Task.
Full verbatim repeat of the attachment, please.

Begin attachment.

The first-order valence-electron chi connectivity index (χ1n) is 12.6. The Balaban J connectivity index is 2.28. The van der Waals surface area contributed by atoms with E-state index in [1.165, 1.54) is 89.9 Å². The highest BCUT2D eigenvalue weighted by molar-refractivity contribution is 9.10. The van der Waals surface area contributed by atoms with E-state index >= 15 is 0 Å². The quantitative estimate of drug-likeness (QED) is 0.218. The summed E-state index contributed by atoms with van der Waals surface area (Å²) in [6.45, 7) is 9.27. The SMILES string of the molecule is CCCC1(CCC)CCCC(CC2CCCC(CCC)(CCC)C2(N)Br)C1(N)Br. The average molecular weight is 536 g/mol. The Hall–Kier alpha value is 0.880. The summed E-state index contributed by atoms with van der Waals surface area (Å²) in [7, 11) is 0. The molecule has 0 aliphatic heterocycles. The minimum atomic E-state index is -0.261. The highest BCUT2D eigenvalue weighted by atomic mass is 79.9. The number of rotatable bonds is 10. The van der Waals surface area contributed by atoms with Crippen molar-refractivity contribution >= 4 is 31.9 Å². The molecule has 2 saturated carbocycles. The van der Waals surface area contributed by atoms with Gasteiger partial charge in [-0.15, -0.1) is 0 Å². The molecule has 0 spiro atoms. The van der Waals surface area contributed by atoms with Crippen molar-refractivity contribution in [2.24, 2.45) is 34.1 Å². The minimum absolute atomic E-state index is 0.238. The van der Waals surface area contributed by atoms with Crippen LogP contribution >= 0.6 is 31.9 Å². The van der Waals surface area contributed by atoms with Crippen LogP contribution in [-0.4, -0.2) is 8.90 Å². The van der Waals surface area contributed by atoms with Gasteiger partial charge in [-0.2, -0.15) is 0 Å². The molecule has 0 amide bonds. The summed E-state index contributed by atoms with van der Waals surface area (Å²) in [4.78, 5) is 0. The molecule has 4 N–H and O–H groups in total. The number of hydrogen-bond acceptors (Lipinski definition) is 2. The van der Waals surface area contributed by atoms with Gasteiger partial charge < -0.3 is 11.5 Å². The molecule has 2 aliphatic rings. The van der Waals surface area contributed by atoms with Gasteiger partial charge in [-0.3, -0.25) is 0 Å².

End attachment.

The first-order valence-electron chi connectivity index (χ1n) is 12.6. The Balaban J connectivity index is 2.28. The van der Waals surface area contributed by atoms with E-state index in [1.165, 1.54) is 89.9 Å². The highest BCUT2D eigenvalue weighted by molar-refractivity contribution is 9.10. The van der Waals surface area contributed by atoms with E-state index >= 15 is 0 Å². The quantitative estimate of drug-likeness (QED) is 0.218. The summed E-state index contributed by atoms with van der Waals surface area (Å²) in [6.45, 7) is 9.27. The SMILES string of the molecule is CCCC1(CCC)CCCC(CC2CCCC(CCC)(CCC)C2(N)Br)C1(N)Br. The average molecular weight is 536 g/mol. The Hall–Kier alpha value is 0.880. The summed E-state index contributed by atoms with van der Waals surface area (Å²) in [7, 11) is 0. The molecule has 0 aliphatic heterocycles. The minimum atomic E-state index is -0.261. The highest BCUT2D eigenvalue weighted by atomic mass is 79.9. The number of rotatable bonds is 10. The van der Waals surface area contributed by atoms with Crippen molar-refractivity contribution >= 4 is 31.9 Å². The molecule has 2 saturated carbocycles. The van der Waals surface area contributed by atoms with Gasteiger partial charge in [-0.15, -0.1) is 0 Å². The molecule has 0 spiro atoms. The van der Waals surface area contributed by atoms with Crippen molar-refractivity contribution in [2.24, 2.45) is 34.1 Å². The minimum absolute atomic E-state index is 0.238. The van der Waals surface area contributed by atoms with Crippen LogP contribution >= 0.6 is 31.9 Å². The van der Waals surface area contributed by atoms with Crippen LogP contribution in [-0.4, -0.2) is 8.90 Å². The van der Waals surface area contributed by atoms with Gasteiger partial charge in [-0.2, -0.15) is 0 Å². The molecule has 0 amide bonds. The summed E-state index contributed by atoms with van der Waals surface area (Å²) in [4.78, 5) is 0. The molecule has 4 N–H and O–H groups in total. The number of hydrogen-bond acceptors (Lipinski definition) is 2. The van der Waals surface area contributed by atoms with Gasteiger partial charge < -0.3 is 11.5 Å². The molecule has 2 aliphatic rings. The van der Waals surface area contributed by atoms with Gasteiger partial charge in [-0.3, -0.25) is 0 Å².